Supreme Strength

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I’m posting this a little later than usual, I know. But for those who aren’t in the loop, I’ve been traveling all day and have officially touched down in Canada, baby!  Lisa and I have been on the go since 4 AM this morning trekking from Boston to Edmonton, and after taking a few moments to manually unclench my butt cheeks – Note to any new readers out there: I absolutely HATE flying – we’re all checked into the hotel and waiting to meet up with my boy Dean Somerset to get our swole on at his facility.

Later on we’ll be getting together with the rest of the Muscle Imbalances Revealed crew – Rick Kaselj and Dr. Jeff Cubos – for dinner and, depending on how crazy things get, dessert too.  It’s vacation, right!?!!

Tomorrow will be game time, and I’m really looking forward to giving my presentation:  Core and Spine Training – From Assessment to Badass (ß best title, ever).   Likewise, I’m also looking forward to listening to all the other presentations, and am fully prepared to get my mind blown into a million pieces.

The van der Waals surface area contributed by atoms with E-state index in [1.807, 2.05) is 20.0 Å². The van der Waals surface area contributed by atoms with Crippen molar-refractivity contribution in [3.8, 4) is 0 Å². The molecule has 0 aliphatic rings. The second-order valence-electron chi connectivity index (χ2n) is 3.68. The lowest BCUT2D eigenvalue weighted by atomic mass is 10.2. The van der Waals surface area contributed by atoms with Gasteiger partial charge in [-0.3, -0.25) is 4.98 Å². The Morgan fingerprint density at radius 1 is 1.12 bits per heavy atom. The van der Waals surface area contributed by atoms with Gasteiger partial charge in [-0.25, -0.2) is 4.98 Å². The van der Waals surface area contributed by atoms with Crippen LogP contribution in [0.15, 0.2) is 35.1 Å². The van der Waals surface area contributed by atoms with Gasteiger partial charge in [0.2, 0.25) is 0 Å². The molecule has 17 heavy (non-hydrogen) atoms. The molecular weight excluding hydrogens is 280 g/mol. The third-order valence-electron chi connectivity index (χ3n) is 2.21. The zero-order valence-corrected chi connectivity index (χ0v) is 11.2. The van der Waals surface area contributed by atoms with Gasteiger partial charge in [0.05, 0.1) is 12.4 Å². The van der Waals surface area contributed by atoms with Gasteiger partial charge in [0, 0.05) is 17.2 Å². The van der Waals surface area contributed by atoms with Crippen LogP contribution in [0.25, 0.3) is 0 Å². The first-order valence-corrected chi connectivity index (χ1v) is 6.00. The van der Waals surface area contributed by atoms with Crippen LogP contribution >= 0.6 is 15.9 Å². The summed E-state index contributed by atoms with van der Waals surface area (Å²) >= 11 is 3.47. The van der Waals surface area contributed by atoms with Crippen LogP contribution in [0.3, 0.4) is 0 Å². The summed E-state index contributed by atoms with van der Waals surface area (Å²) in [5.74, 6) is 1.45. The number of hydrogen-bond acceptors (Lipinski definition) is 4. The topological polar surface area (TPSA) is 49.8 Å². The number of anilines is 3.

Speaking of mind blownage, today I have something really cool for all of you. Two coaches I truly admire – Todd Bumgardner and John Gaglione- have recently released their new training manual, Supreme Strength, to the masses and I thought I’d take the opportunity to introduce everyone to it because, well, I’m cool like that.

I was lucky enough to get an advanced copy sent my way not too long ago, and to say I was thoroughly impressed would be an understatement.  I’ve long been an advocate of telling people that if you want to look like an athlete, you need to train like one.  Supreme Strength fits that bill and then some.  Those familiar with programs like Eric Cressey’s Show and Go will LOVE Supreme Strength because it has many of the same components – getting people strong (and lean, if that’s your bag), addressing postural deficits, movement quality issues, and just providing people will an all-encompassing program – but with a flavor that only Todd and John can provide.